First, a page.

1 SDS-polyacrylamide gel electrophoresis of purified fimbriae and autoradiograph of iodinated fimbriae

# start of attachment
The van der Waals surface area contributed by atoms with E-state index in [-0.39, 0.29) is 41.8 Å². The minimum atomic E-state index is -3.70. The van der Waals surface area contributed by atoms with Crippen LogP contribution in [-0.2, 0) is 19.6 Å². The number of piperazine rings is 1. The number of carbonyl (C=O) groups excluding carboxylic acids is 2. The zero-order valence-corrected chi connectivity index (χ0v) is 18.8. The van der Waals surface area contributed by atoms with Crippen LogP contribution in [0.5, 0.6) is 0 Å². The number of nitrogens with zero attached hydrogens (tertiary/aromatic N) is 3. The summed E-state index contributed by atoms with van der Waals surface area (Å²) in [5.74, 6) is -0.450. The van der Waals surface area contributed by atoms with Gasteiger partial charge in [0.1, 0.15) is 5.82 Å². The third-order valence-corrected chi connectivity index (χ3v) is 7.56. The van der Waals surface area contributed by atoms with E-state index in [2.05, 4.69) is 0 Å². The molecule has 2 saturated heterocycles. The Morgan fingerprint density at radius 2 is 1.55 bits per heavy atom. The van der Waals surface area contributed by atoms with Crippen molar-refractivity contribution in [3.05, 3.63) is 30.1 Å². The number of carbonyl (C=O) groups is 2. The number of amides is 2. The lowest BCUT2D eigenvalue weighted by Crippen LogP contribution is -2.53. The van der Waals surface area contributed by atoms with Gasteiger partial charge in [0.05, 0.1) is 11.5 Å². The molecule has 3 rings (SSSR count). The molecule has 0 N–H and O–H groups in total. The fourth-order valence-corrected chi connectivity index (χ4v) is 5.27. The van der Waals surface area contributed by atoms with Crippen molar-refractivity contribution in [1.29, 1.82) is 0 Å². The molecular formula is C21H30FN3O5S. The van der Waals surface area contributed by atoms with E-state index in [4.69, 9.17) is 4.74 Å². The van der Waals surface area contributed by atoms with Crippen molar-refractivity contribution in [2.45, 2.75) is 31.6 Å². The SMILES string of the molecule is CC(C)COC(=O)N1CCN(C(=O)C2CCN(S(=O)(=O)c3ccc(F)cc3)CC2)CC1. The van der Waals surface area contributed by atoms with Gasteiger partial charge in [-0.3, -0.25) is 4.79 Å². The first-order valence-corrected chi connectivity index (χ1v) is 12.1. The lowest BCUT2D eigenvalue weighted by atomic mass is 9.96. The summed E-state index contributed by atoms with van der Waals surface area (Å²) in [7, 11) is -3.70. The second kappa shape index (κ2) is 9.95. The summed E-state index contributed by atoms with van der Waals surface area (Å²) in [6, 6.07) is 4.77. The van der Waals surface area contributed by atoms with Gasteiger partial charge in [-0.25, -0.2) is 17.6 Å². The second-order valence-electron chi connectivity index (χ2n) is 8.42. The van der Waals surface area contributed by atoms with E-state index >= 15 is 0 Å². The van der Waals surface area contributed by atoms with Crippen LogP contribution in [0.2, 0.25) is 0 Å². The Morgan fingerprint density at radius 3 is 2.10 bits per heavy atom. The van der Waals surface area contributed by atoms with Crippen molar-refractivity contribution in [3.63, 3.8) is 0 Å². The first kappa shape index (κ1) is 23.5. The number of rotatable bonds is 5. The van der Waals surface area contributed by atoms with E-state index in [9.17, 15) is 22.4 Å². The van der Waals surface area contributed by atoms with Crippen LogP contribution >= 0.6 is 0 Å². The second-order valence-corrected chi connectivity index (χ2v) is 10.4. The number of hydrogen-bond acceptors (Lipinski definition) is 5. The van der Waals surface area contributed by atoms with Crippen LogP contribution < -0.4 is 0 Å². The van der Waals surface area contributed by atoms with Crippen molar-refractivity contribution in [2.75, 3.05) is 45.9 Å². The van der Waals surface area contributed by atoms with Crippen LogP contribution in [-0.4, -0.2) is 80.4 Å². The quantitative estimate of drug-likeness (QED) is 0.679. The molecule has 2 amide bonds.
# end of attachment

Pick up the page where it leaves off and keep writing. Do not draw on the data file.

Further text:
1 SDS-polyacrylamide gel electrophoresis of purified fimbriae and autoradiograph of iodinated fimbriae. with fimbriae in immunogold labeling and immunoblot analysis, thereby indicating that this peptide domain name is uncovered on the surface of fimbriae. Amyloid b-Peptide (1-40) (human) Our results suggest that the amino-terminal domain name corresponding to amino acid residues 49 to 90 of the fimbrillin protein is a major epithelial cell binding domain name of fimbriae. plays an important role in the initiation and progression of periodontal disease. has been shown to attach to and invade oral epithelial cells in vitro (22, 26). Intracellular invasion of human epithelial cells is usually a key pathogenic property for a number of bacterial species (4C6). For these events, bacteria bind to epithelial cell membranes and induce a series of biochemical changes (27) that involve the induction of protein kinase activity (24, 25). A variety of cell surface structures have been postulated to play roles in conversation with host cells (2), and the initial binding of to target cells appears to be fimbriae mediated. Recent reports from several laboratories have shown that fimbriae bind to saliva-coated hydroxyapatite (13), human erythrocytes (17, 18), monocytes and macrophages (19), epithelial cells (7, 11, 16, 30), and gingival fibroblasts (8). The afimbriated mutants of have been shown to Amyloid b-Peptide (1-40) (human) possess diminished capacity for adherence to oral epithelial cells in vitro (7, 16, 30). In addition, antifimbrial monoclonal antibodies have been shown to block the adhesion of to human buccal epithelial cells in an in vitro assay (11). The above studies strongly implicate the major fimbrial protein FimA in adherence to these mammalian cells. Recent studies from Ogawa et al. (21) have shown that synthetic peptides of fimbrillin corresponding to its binding domains (amino acid residues 1 to 20, 69 to 80, and 171 to 181) inhibited the binding of fimbriae to gingival fibroblasts. Fimbriae have also been reported to induce the expression of inflammatory cytokines in human gingival fibroblasts and mouse peritoneal macrophages, strongly suggesting that fimbriae are crucial in bacterial interactions with the host gingival tissue (9). fimbriae can induce protein kinase-mediated phosphorylation of a signaling protein in mouse peritoneal macrophages and in human monocytes (15, 20). Since FimA appears to be key in the binding to and possible invasion of epithelial cells, we attempted to elucidate the important region(s) of fimbrillin that are involved in the attachment process. To this end, we have mapped the surface regions of the fimbrillin molecule by utilizing antipeptide antibodies against synthetic peptides corresponding to the FimA sequence (3). The selection of peptides was based on surface predictions incorporating three different parameters: hydrophilicity, convenience, and mobility (23). Antipeptide antibodies that reacted with native fimbriae, thereby suggesting that this corresponding peptides are surface uncovered, were used as inhibitors of binding to epithelial cells. The peptides synthesized are outlined in Table ?Table1.1. Peptide synthesis and preparation of peptide conjugates were carried out by a method described earlier (14). The composition and sequence of peptides were confirmed by amino acid analysis on a Beckman Amyloid b-Peptide (1-40) (human) model 121MB sequencer, and the amino acid sequence was confirmed by an automated stepwise procedure on an Applied Biosystems model 477A sequencer. TABLE 1 Sequence of synthetic peptides corresponding to the segments of 42C6149C6869C9081C9899C1102561 was produced in one-half-strength (18 mg/ml) brain heart infusion broth, supplemented with 5 mg of yeast extract per ml and buffered at a pH of 7.4. Cells were then incubated for 2 days in an anaerobic chamber (85% N2, 10% H2, 5% CO2). Fimbrial preparation and iodination. fimbriae were purified by the procedure of Sojar et al. (29), and purity was confirmed by a sodium dodecyl sulfate (SDS)-polyacrylamide gel electrophoresis (12) (Fig. ?(Fig.1A).1A). Purified fimbriae were iodinated using the chloramine T method (10) with the following modification. Ten micrograms of purified fimbriae was labeled with 0.5 Amyloid b-Peptide (1-40) (human) mCi of sodium iodine-125 (Amersham Pharmacia Biotech Inc., N.J.) in 0.5 M PBS, pH 7.2, in the presence of 10 l of chloramine T SIRT1 (1 mg/ml) for 60 s. Adding 20 l of sodium metabisulfite (2 mg/ml) terminated iodination. After termination,.